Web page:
My own personal experience of 7/7 bombings are incomparable to the realism of the death and destruction that struck our city that morning, but for me that day was an awakening and an insight
… a day that changed me forever.
2005 was a great year. I was 25 and living the life I had always wanted – earning great money doing a job that I had always dreamed, surrounded by a huge gang of amazing friends and blissfully married to my childhood sweetheart.
I was cocooned in an intensely loving relationship that already had 7 years worth of foundations built on the ‘knowing’ that life was very short and very precious . Every moment and every ounce of life together we appreciated and loved. We knew only death could part us – and a profound understanding this could come in a second.
So we live and loved hard. Life was great, Life was PERFECT.
This was a time when my awareness was opening up to a natural flow of life, I was beginning to understand through my own experiences that life was what we made of it. I learned that if we just listened to our inner guide and believed in the giant steps our heart wanted us to take, we would achieve great things and amazing opportunity’s would open up to us.
I was starting to truly believe – not through books or teachers but through my own experience. I KNEW that my life would give what my mind would think –
Despite having moved out of the city, I loved our daily commute from our new posh Buckinghamshire commuter belt into London Town. Harry, my husband, and I would jump on the 8.09am train together in the morning. We’d always get breakfast and a coffee at the train station and jump on the Bakerloo line to Oxford Circus together where we would part ways for work.
Stood on the tube platform, every morning we would kiss like it was our last, we didn’t care who was looking or what people thought. Our morning kisses set me up for the day, and when it was time to separate hands I would walk backwards until I couldn’t see him anymore. When he had turned the corner only then would I plug my ear phones in and blissfully head towards the Victoria line to work. Within a minute of being at our desk we would be emailing each other to check we had arrived safe and sound and the rest of our days would be spent emailing each other and calling each other , sickeningly telling each other how much we missed each other!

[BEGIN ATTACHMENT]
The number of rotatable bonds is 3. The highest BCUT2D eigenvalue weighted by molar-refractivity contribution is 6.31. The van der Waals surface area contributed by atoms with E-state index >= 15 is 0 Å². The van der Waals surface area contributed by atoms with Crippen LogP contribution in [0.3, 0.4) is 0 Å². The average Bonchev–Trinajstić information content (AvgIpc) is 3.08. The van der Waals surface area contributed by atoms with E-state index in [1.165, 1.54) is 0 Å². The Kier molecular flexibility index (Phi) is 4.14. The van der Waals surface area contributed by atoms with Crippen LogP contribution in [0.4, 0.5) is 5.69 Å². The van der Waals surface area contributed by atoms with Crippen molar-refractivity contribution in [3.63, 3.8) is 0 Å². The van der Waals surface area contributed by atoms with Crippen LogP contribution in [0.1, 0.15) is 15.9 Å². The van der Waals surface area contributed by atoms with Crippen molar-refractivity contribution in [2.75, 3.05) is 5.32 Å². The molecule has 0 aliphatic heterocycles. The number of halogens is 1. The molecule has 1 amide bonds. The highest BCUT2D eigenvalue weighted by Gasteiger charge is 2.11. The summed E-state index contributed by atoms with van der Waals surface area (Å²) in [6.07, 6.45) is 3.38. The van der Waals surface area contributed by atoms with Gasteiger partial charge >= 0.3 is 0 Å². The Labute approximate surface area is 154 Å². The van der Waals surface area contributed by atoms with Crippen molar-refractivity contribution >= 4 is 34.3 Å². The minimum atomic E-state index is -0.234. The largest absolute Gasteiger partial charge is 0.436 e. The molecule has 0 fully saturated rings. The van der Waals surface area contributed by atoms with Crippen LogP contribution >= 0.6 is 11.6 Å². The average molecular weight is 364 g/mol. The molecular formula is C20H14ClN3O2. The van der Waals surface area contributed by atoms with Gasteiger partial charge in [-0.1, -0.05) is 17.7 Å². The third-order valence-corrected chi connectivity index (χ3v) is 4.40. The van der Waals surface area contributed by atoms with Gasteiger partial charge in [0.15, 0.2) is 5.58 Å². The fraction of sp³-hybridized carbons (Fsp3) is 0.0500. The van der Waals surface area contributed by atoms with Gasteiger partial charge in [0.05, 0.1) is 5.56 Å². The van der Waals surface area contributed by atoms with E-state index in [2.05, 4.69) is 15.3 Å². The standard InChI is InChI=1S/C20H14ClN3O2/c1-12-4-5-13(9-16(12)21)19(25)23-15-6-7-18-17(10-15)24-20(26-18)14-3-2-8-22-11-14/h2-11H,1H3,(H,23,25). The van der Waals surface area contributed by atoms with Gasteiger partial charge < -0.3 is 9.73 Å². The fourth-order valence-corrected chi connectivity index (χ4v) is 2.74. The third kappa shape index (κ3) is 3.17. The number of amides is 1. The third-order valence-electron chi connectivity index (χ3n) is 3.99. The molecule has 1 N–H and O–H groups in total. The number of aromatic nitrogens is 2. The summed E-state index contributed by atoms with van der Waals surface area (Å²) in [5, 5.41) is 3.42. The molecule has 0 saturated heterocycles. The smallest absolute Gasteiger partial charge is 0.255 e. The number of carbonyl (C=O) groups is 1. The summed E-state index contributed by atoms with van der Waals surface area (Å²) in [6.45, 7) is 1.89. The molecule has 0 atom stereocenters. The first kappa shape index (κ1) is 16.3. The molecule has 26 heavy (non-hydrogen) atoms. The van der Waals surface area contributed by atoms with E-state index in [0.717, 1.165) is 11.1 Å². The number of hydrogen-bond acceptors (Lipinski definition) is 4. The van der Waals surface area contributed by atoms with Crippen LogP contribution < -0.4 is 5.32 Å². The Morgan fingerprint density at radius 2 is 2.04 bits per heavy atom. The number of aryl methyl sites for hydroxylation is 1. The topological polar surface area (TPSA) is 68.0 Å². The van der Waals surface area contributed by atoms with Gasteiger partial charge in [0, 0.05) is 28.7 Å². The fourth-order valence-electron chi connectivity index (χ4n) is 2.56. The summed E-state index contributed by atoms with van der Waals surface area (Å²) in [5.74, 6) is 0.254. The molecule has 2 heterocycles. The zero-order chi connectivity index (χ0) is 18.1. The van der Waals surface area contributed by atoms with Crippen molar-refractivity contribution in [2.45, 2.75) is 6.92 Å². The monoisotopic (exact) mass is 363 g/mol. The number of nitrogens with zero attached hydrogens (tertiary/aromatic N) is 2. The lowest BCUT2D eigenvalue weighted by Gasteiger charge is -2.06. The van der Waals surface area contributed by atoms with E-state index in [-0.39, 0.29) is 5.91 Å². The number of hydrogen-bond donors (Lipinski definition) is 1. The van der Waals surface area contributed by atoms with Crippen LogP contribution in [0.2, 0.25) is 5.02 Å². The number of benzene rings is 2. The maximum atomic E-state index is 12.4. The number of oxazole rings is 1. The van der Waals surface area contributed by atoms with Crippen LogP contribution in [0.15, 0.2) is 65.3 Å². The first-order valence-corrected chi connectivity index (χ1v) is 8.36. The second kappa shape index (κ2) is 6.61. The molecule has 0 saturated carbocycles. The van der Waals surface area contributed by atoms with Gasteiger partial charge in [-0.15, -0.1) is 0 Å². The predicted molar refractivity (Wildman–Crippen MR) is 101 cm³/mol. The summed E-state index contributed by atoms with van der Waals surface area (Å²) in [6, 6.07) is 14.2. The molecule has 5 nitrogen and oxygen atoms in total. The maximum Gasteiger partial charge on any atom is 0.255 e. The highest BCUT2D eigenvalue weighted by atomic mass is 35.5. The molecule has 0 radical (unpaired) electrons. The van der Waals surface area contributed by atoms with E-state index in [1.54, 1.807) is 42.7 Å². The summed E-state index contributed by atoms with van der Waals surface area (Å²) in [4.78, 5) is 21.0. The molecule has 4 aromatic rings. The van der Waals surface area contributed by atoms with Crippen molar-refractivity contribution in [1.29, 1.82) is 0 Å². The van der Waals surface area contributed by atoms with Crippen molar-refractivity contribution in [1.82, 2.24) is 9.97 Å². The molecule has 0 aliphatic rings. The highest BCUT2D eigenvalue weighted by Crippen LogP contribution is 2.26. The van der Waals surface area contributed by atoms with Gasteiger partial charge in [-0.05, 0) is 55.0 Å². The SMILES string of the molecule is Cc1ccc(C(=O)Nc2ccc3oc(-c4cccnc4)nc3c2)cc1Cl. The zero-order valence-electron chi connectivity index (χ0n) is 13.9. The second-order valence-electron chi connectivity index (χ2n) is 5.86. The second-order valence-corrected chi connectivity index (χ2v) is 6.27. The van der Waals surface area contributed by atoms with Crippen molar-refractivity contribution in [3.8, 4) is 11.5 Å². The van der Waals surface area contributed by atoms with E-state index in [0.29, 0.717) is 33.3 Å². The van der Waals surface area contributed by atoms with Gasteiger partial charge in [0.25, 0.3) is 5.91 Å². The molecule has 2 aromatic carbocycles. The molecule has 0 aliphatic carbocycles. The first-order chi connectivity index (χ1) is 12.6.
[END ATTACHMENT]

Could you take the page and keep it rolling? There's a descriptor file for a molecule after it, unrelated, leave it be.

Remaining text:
On the way home I’d wonder with excited anticipation if he would be on the same tube, or in a different carriage, if I’d catch his eyes through the crowd, or if I walked up the escalators and stood with my back to the gates at the station would he come up wrap of him arms around me. When I’d see him, I would beam, and we would always walk (or run) hand in hand to our train home – with the gratitude of seeing each other again at the end of the day safe and well.
The morning of 7/7 to me was an incredibly exciting one and I couldn’t wait to get into the city. London had won the Olympics the night before and all I wanted to do was get into town and celebrate in MY CITY!
I couldn’t wait to get my hands on a Metro paper and hoped that they hadn’t all gone. To me getting one of these papers was like getting a little bit of history to keep forever. I couldn’t wait to read it on the tube and suck up the pride and energy all Londoners were feeling that morning. It was going to be an electric day of celebrations. When I got one, I stood in Marylebone station crying with pride as I looked at the front pages – a double front and back spread – This was so utterly exciting my energy levels were through the roof.
From High to Low in 10 mins
We got on the tube, chatting about where we should all go for after work drinks that evening. Then the tube stopped at Baker Street and the man on the tannoy asked everyone to get off the tube at it was terminating here. These things aren’t unusual on the tube, but my heart started racing. However no one else seemed bothered. The usual sigh of annoyance of the disrupted commute from everyone blew across the platform. We all got off the tube and shuffled up to the streets above.
When we got out outside I called my work colleague to say I’d be late. He said there had been a power surge at Liverpool street and not to go that way and to try jump on a bus. I stared to feel sheer panic surged through me – The rest of the world around (including Harry) seemed fine and unfazed by this simple annoyance. And here I was consumed with inner panic. Something was wrong, very very very wrong.
to be continued…